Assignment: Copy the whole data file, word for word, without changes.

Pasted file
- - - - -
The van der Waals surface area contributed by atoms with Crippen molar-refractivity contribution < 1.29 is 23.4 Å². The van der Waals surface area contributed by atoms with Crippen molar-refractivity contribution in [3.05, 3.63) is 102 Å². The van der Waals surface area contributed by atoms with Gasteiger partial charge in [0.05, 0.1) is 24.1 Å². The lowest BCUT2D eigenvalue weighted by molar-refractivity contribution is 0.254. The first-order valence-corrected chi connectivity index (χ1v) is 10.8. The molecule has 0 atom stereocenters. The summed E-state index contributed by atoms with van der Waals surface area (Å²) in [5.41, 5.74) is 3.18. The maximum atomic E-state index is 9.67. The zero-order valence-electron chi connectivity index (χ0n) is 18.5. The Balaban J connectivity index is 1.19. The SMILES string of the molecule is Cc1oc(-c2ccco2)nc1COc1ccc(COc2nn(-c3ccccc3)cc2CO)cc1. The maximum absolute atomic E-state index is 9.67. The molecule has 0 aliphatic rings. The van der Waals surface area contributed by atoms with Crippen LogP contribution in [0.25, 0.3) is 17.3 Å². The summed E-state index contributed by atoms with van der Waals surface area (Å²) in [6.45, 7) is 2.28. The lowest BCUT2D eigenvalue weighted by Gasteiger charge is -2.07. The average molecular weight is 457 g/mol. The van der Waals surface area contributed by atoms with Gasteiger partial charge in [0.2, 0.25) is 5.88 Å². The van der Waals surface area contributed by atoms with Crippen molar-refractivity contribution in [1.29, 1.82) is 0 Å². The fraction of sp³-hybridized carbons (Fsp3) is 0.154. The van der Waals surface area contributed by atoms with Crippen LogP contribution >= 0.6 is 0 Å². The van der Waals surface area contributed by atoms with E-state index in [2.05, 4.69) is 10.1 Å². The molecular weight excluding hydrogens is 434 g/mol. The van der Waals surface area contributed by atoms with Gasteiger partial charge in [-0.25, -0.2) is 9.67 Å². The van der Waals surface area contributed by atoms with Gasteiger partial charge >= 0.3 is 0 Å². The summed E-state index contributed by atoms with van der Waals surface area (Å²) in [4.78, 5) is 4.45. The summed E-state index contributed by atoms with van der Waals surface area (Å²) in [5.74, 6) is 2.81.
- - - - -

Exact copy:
The van der Waals surface area contributed by atoms with Crippen molar-refractivity contribution < 1.29 is 23.4 Å². The van der Waals surface area contributed by atoms with Crippen molar-refractivity contribution in [3.05, 3.63) is 102 Å². The van der Waals surface area contributed by atoms with Gasteiger partial charge in [0.05, 0.1) is 24.1 Å². The lowest BCUT2D eigenvalue weighted by molar-refractivity contribution is 0.254. The first-order valence-corrected chi connectivity index (χ1v) is 10.8. The molecule has 0 atom stereocenters. The summed E-state index contributed by atoms with van der Waals surface area (Å²) in [5.41, 5.74) is 3.18. The maximum atomic E-state index is 9.67. The zero-order valence-electron chi connectivity index (χ0n) is 18.5. The Balaban J connectivity index is 1.19. The SMILES string of the molecule is Cc1oc(-c2ccco2)nc1COc1ccc(COc2nn(-c3ccccc3)cc2CO)cc1. The maximum absolute atomic E-state index is 9.67. The molecule has 0 aliphatic rings. The van der Waals surface area contributed by atoms with Crippen LogP contribution in [0.25, 0.3) is 17.3 Å². The summed E-state index contributed by atoms with van der Waals surface area (Å²) in [6.45, 7) is 2.28. The lowest BCUT2D eigenvalue weighted by Gasteiger charge is -2.07. The average molecular weight is 457 g/mol. The van der Waals surface area contributed by atoms with Gasteiger partial charge in [0.2, 0.25) is 5.88 Å². The van der Waals surface area contributed by atoms with Crippen molar-refractivity contribution in [1.29, 1.82) is 0 Å². The fraction of sp³-hybridized carbons (Fsp3) is 0.154. The van der Waals surface area contributed by atoms with Crippen LogP contribution >= 0.6 is 0 Å². The van der Waals surface area contributed by atoms with E-state index in [2.05, 4.69) is 10.1 Å². The molecular weight excluding hydrogens is 434 g/mol. The van der Waals surface area contributed by atoms with Gasteiger partial charge in [-0.25, -0.2) is 9.67 Å². The van der Waals surface area contributed by atoms with Gasteiger partial charge >= 0.3 is 0 Å². The summed E-state index contributed by atoms with van der Waals surface area (Å²) in [4.78, 5) is 4.45. The summed E-state index contributed by atoms with van der Waals surface area (Å²) in [5.74, 6) is 2.81.